Bill and Linda Clyne’s Story
Reflections Of A Caregiver Six Years “After” Cancer
It is generally not considered funny to play pranks on the “disabled” and when that person is the man you promised to love, honor and cherish through sickness and in health, I suppose the sin is even greater. But when the impulse hit me one morning not long ago, I couldn’t help myself. For six years my husband has claimed to have “no taste, except in women.” I occasionally question the accuracy of that statement and the time had come to put it to the test.
Just before Bill sat down to breakfast, I poured plain, boiling water into his black, ceramic mug, the one that says “Still perfect after all these years.”
I watched carefully as he drank from the cup to wash down each bite of French toast. Although I can’t understand how a man whose sensitive mucosa was so badly burned can drink scalding beverages, Bill has always liked his black coffee hotter than hot and radiation didn’t change that preference. Halfway through the meal I dutifully reheated his “coffee” in the microwave, biting my tongue to keep from laughing out loud. Status confirmed. Bill’s taste buds MIA – March 2006 to present.
In January 2006 I was thrust into a role for which I had no training or experience – and one for which I had absolutely no ambition. A sausage-like growth that suddenly appeared on Bill’s neck turned him – just as suddenly – into a “cancer patient.” And I, by default, became a “caregiver.” I would have much preferred to continue being merely “Bill’s wife.” Really.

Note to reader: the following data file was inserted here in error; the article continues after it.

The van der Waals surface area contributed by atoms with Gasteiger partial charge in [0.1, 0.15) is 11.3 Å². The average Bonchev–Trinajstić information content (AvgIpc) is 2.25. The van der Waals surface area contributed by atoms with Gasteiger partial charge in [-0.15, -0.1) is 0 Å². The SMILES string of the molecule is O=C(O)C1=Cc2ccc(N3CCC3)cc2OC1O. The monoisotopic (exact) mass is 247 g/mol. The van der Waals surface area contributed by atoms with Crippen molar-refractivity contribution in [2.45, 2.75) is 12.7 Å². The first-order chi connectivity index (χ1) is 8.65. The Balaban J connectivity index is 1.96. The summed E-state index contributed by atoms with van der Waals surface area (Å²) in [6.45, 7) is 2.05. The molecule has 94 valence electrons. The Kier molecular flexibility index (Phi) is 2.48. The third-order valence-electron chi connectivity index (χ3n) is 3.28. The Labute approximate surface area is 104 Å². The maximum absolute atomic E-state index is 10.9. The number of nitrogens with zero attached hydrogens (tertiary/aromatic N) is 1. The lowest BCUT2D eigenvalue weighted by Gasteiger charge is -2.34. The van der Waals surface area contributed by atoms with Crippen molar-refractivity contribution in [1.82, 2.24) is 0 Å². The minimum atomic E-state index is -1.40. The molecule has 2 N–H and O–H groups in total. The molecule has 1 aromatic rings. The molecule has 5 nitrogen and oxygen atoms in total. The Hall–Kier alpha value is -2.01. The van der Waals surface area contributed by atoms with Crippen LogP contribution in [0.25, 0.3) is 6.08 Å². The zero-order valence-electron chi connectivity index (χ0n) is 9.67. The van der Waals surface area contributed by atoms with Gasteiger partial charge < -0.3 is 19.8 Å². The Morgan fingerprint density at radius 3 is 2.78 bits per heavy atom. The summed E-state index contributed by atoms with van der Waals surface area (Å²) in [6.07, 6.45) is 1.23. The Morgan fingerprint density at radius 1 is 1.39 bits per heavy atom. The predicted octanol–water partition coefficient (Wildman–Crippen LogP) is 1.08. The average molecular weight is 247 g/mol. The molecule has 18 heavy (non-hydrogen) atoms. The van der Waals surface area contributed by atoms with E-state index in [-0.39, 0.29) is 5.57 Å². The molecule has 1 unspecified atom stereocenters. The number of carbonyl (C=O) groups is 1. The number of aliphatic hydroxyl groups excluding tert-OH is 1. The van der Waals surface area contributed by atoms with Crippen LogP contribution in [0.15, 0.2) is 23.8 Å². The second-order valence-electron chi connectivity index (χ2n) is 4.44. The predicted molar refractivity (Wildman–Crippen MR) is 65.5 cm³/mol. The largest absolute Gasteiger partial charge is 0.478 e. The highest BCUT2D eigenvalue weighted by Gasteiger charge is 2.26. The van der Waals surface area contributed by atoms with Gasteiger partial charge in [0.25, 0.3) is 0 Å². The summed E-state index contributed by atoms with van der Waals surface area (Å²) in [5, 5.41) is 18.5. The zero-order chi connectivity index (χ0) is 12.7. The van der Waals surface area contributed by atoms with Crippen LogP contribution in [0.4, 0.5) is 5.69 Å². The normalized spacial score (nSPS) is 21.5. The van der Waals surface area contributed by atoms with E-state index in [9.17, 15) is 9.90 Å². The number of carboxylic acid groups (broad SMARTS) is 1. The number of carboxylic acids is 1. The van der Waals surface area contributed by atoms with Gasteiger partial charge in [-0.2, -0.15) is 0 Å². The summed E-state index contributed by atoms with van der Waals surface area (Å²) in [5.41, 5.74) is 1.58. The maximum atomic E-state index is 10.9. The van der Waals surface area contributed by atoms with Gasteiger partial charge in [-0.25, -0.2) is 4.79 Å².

At first glance it might appear I had plenty of transferable skills that could give me a leg up in this caregiving business. With a background that included work in both special education and emergency medicine, I had years of experience helping other families deal with challenging situations. Even playing small roles in community theater productions should have taught me to at least act cool in a crisis.
Wrong. You see, while I pursued life with “Type A Plus” seriousness, I relied on Bill’s relaxed “Type B Minus” personality to keep it all in perspective. His optimism and irreverent sense of humor kept me sane and smiling throughout our marriage. You could say Bill was “the wind beneath my wings” because he never failed to (gleefully) acknowledge every single time I “passed wind” under the bedcovers